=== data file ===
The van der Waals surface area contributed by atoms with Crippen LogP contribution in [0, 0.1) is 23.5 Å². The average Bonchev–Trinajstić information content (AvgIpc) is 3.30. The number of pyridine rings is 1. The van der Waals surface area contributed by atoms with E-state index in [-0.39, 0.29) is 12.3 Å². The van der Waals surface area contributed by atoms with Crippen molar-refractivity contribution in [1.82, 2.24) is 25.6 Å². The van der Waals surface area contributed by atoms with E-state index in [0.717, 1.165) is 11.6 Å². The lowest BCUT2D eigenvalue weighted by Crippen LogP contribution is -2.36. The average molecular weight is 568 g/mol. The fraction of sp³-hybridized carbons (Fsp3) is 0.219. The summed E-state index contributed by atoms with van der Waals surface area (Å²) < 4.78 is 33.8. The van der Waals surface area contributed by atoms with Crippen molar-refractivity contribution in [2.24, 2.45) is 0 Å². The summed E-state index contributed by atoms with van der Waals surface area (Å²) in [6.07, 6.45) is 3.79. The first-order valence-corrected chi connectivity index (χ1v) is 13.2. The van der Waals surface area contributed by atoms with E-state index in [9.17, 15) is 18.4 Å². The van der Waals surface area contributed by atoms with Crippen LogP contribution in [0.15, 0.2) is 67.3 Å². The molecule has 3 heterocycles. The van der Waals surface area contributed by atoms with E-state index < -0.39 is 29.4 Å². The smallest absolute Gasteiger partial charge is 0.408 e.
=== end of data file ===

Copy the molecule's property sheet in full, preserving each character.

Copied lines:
The van der Waals surface area contributed by atoms with Crippen LogP contribution in [0, 0.1) is 23.5 Å². The average Bonchev–Trinajstić information content (AvgIpc) is 3.30. The number of pyridine rings is 1. The van der Waals surface area contributed by atoms with E-state index in [-0.39, 0.29) is 12.3 Å². The van der Waals surface area contributed by atoms with Crippen molar-refractivity contribution in [1.82, 2.24) is 25.6 Å². The van der Waals surface area contributed by atoms with E-state index in [0.717, 1.165) is 11.6 Å². The lowest BCUT2D eigenvalue weighted by Crippen LogP contribution is -2.36. The average molecular weight is 568 g/mol. The fraction of sp³-hybridized carbons (Fsp3) is 0.219. The summed E-state index contributed by atoms with van der Waals surface area (Å²) < 4.78 is 33.8. The van der Waals surface area contributed by atoms with Crippen molar-refractivity contribution in [2.24, 2.45) is 0 Å². The summed E-state index contributed by atoms with van der Waals surface area (Å²) in [6.07, 6.45) is 3.79. The first-order valence-corrected chi connectivity index (χ1v) is 13.2. The van der Waals surface area contributed by atoms with E-state index in [9.17, 15) is 18.4 Å². The van der Waals surface area contributed by atoms with Crippen LogP contribution in [0.15, 0.2) is 67.3 Å². The molecule has 3 heterocycles. The van der Waals surface area contributed by atoms with E-state index < -0.39 is 29.4 Å². The smallest absolute Gasteiger partial charge is 0.408 e.